Breathe free: 7 Ayurvedic tips to keep lungs healthy, reverse the effects of air pollution
India is home to 18 per cent of the world’s population and according to the recent Global Burden of Disease (GBD) Survey, it has the highest incidence of both acute and chronic respiratory disorders. The increasing perils of widespread pollution have led to people experiencing health hazards from air pollution such as respiratory or breathing difficulties. Yet, there are many things individuals can do to help reverse the harmful effects of air pollution. Ayurveda being the science of life seems to provide solutions for every problem of life – that includes overcoming the harmful impacts of pollutants.
Children and the elderly population are at a higher risk as they are more vulnerable. While individuals with lung diseases such as asthma, emphysema (a lung condition that causes shortness of breath) and COPD suffer more due to air pollution, it is important for healthy people to stay safe as well.
Who is at risk for pollution-related ailments?
Air pollution can affect people across age groups and gender, including those who are healthy. The risk factors for respiratory disorders arising out of air pollution include – tobacco smoking, indoor pollution (caused by toxic products, inadequate ventilation, high temperature and humidity), outdoor pollution, allergens and occupational risks such as ambient pollution. Individuals suffering from heart disease, coronary artery disease or congestive heart failure are at high risk alongside those with lung diseases. Apart from this, pregnant women, outdoor workers, children who spend a lot of time playing out, the geriatric population and athletes who exercise outdoors are also vulnerable, said Dr Jyoti Kumbar, Medical Superintendent, Medanta AyurVAID, Medanta, The Medicity.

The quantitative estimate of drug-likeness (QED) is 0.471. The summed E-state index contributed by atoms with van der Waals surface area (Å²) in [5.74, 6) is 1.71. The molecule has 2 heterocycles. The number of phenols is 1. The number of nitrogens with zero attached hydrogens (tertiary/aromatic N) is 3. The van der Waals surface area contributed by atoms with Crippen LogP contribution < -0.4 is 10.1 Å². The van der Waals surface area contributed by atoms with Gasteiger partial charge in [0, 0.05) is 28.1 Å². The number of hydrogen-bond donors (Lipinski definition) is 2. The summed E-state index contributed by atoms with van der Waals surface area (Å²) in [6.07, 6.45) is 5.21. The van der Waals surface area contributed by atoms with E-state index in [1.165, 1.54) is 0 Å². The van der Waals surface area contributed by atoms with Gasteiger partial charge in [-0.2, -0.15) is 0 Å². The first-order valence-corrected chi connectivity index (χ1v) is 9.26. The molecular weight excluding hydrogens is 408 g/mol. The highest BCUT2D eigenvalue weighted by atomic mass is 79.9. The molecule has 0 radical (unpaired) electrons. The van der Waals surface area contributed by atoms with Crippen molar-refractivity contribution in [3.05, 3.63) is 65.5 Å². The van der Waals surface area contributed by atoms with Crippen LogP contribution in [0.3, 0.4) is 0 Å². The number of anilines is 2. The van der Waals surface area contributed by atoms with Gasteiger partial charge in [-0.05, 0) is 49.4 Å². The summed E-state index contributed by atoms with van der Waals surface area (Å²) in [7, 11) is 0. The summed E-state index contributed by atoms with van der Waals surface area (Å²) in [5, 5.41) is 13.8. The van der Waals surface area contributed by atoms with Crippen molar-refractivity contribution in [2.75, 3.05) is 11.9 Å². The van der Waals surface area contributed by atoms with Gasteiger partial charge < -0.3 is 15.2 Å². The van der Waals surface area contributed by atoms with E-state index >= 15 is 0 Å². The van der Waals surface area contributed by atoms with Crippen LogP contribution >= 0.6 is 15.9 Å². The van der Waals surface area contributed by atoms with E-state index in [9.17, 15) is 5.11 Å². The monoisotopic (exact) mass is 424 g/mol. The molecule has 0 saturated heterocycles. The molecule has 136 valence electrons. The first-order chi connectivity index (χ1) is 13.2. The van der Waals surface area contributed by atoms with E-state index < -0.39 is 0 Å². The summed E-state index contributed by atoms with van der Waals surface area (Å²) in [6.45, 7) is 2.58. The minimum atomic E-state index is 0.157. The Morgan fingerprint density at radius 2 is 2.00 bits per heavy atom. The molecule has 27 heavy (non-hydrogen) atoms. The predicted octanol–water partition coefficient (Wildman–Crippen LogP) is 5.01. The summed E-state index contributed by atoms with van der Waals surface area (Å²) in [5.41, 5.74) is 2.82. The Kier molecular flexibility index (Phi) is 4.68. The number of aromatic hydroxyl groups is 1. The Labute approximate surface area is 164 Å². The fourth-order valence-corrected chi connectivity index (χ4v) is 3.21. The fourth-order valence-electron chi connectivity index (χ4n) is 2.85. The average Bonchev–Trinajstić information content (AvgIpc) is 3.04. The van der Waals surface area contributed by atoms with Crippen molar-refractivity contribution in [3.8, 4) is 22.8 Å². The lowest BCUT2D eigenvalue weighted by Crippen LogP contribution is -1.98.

Harmful effects of air pollution
The warning signs depend on the individual’s overall health, pollutant type, and concentration and the duration of exposure to polluted air. High air pollution levels can cause health problems with long-term implications like aggravated cardiovascular and respiratory illnesses, additional stress on the lungs and heart, damaged cells in the respiratory system, accelerated ageing of the lungs along with loss of lung capacity and a shorter lifespan.
Common ailments and problems caused by pollution
Lung disease and respiratory problems: Conditions such as asthma and chronic obstructive pulmonary disease (COPD) can be caused or triggered by rising levels of air pollution. In several Indian metro cities, air pollution is the primary trigger for breathing ailments in children and the elderly.
Lung cancer: While lung cancer is primarily associated with those who smoke excessively, findings by the NCBI (National Center for Biotechnology Information, USA), suggest that indoor air pollution can also be carcinogenic. Formaldehyde used to clean the furniture and certain home equipments can cause poisoning, and prolonged exposure with higher concentration can be carcinogenic.
Cardiovascular problems: Breathing in polluted air for long periods can increase the risk of heart diseases. Harmful air pollutants such as carbon monoxide, nitrogen dioxide and ozone can get mixed in the bloodstream causing cardiovascular disorders. Particulate matter is another pollutant that severely impacts the nervous system and cardiovascular activity.